Trudeaumania has officially engulfed the US, but as Canada celebrates its 150th anniversary it’s worth noting that the Canadian prime minister’s approval ratings have tumbled to their lowest since he took office 20 months ago.
Four in 10 Americans would prefer to have Justin Trudeau be the US president instead of Donald Trump, an Ipsos poll found in February.
In some ways, Trudeau’s charm, impressive campaigning skills, and fondness of wearing themed, brightly coloured socks have earned him a sort of celebrity status in the US.
Buzzfeed published an entire article about a photo of Trudeau wearing tight pants, and a slideshow comprised entirely of “hot” pics:
Cooling off up north
But in Canada, the initial honeymoon period of mobbing to take selfies with the prime minister is clearly over.
A Forum Research poll found that, by May 2017, only 42% of Canadians approved of how Trudeau was leading the country. Approval ratings, though still high compared to past prime ministers, are at their lowest point since Trudeau took office in November 2015.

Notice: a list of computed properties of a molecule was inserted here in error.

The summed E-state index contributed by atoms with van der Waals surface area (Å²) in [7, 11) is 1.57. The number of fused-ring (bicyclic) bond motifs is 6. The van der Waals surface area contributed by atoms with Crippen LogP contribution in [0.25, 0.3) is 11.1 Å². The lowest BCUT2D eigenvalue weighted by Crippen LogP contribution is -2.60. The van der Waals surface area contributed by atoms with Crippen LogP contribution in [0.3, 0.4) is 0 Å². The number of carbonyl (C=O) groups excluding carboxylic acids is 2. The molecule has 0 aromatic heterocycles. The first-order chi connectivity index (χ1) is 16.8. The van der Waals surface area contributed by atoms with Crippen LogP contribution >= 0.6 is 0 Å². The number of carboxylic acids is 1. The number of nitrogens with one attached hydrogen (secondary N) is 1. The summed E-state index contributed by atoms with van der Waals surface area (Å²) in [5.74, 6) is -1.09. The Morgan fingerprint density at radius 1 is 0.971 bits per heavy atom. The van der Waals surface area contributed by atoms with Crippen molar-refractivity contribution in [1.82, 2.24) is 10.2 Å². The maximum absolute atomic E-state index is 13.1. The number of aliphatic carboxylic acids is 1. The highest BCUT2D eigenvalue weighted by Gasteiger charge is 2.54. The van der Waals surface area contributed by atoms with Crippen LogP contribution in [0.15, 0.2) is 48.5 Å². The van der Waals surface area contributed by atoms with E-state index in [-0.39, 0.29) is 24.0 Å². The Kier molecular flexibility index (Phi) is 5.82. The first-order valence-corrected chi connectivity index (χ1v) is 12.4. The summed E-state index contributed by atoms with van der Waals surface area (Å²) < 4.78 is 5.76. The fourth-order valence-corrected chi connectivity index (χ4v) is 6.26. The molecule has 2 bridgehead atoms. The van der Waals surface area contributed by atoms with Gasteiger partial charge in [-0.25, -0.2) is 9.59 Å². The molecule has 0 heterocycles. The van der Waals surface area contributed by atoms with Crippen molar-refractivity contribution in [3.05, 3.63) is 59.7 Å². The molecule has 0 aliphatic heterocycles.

Trudeau has faced criticism for supporting oil pipeline expansion, going ahead with a controversial plan to supply military vehicles to Saudi Arabia, underfunding social services to Canada’s Aboriginal community, failing to fulfil his promises of electoral reform, and, last winter, taking a luxurious vacation on a billionaire’s private island.
Last year, Canadian media critic Jesse Brown wrote in an article titled “Think Canada is a progressive paradise? That’s mooseshit,” for The Guardian that “Trudeau is the political equivalent of a YouTube puppy video,” and the country has many more problems to solve than its leader’s US popularity suggests.
While liberal Americans continue to exalt the Canadian prime minister for his progressive values — or, in some cases, simply for his good looks — Canadians aren’t all convinced.
The cool thing about Trudeau is that he’s proof a centrist from a political dynasty can seem like a liberal hero if he’s hot.
— ❄️ Lux Alptraum ❄️ (@LuxAlptraum) March 6, 2017